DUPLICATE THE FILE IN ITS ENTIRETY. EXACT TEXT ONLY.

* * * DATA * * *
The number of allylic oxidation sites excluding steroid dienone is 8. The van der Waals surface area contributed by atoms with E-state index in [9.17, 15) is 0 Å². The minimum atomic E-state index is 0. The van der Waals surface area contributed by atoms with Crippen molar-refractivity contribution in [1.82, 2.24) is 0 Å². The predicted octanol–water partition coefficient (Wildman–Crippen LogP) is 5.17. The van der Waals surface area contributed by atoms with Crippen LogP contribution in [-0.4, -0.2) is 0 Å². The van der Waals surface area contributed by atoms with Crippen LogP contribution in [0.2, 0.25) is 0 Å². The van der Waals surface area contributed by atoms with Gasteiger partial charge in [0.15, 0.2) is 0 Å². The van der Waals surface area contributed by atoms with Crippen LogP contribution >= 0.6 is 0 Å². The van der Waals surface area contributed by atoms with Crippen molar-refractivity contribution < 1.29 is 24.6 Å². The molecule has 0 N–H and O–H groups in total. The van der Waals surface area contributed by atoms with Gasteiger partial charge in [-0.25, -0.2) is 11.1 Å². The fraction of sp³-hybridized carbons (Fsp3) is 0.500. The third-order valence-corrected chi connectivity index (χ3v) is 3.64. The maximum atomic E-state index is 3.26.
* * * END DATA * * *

The number of allylic oxidation sites excluding steroid dienone is 8. The van der Waals surface area contributed by atoms with E-state index in [9.17, 15) is 0 Å². The minimum atomic E-state index is 0. The van der Waals surface area contributed by atoms with Crippen molar-refractivity contribution in [1.82, 2.24) is 0 Å². The predicted octanol–water partition coefficient (Wildman–Crippen LogP) is 5.17. The van der Waals surface area contributed by atoms with Crippen LogP contribution in [-0.4, -0.2) is 0 Å². The van der Waals surface area contributed by atoms with Crippen LogP contribution in [0.2, 0.25) is 0 Å². The van der Waals surface area contributed by atoms with Gasteiger partial charge in [0.15, 0.2) is 0 Å². The van der Waals surface area contributed by atoms with Crippen LogP contribution >= 0.6 is 0 Å². The van der Waals surface area contributed by atoms with Crippen molar-refractivity contribution < 1.29 is 24.6 Å². The molecule has 0 N–H and O–H groups in total. The van der Waals surface area contributed by atoms with Gasteiger partial charge in [-0.25, -0.2) is 11.1 Å². The fraction of sp³-hybridized carbons (Fsp3) is 0.500. The third-order valence-corrected chi connectivity index (χ3v) is 3.64. The maximum atomic E-state index is 3.26.